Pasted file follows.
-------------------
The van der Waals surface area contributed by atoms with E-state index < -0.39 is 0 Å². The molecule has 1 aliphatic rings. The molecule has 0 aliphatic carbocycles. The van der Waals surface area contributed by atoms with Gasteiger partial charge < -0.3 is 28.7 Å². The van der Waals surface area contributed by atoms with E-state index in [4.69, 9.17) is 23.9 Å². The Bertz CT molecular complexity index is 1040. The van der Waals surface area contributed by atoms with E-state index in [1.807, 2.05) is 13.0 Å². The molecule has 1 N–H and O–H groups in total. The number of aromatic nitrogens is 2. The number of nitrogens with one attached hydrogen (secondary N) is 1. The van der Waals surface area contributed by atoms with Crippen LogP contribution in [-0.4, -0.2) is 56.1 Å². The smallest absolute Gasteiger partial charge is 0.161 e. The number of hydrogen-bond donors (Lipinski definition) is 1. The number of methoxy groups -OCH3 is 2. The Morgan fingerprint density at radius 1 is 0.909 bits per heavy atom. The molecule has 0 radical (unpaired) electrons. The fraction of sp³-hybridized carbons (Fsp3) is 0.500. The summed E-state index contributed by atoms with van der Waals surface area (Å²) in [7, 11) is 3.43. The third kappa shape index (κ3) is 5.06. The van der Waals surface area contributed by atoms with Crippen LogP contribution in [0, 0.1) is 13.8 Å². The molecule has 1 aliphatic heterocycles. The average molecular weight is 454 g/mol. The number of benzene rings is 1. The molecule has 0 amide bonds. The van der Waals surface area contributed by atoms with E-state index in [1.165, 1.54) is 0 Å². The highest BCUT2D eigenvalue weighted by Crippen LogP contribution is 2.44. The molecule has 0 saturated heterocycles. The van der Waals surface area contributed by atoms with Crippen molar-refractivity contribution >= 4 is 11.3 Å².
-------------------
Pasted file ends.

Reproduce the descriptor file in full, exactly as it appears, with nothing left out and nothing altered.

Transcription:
The van der Waals surface area contributed by atoms with E-state index < -0.39 is 0 Å². The molecule has 1 aliphatic rings. The molecule has 0 aliphatic carbocycles. The van der Waals surface area contributed by atoms with Gasteiger partial charge < -0.3 is 28.7 Å². The van der Waals surface area contributed by atoms with E-state index in [4.69, 9.17) is 23.9 Å². The Bertz CT molecular complexity index is 1040. The van der Waals surface area contributed by atoms with E-state index in [1.807, 2.05) is 13.0 Å². The molecule has 1 N–H and O–H groups in total. The number of aromatic nitrogens is 2. The number of nitrogens with one attached hydrogen (secondary N) is 1. The van der Waals surface area contributed by atoms with Crippen LogP contribution in [-0.4, -0.2) is 56.1 Å². The smallest absolute Gasteiger partial charge is 0.161 e. The number of hydrogen-bond donors (Lipinski definition) is 1. The number of methoxy groups -OCH3 is 2. The Morgan fingerprint density at radius 1 is 0.909 bits per heavy atom. The molecule has 0 radical (unpaired) electrons. The fraction of sp³-hybridized carbons (Fsp3) is 0.500. The summed E-state index contributed by atoms with van der Waals surface area (Å²) in [7, 11) is 3.43. The third kappa shape index (κ3) is 5.06. The van der Waals surface area contributed by atoms with Crippen LogP contribution in [0, 0.1) is 13.8 Å². The molecule has 1 aliphatic heterocycles. The average molecular weight is 454 g/mol. The number of benzene rings is 1. The molecule has 0 amide bonds. The van der Waals surface area contributed by atoms with E-state index in [1.165, 1.54) is 0 Å². The highest BCUT2D eigenvalue weighted by Crippen LogP contribution is 2.44. The molecule has 0 saturated heterocycles. The van der Waals surface area contributed by atoms with Crippen molar-refractivity contribution >= 4 is 11.3 Å².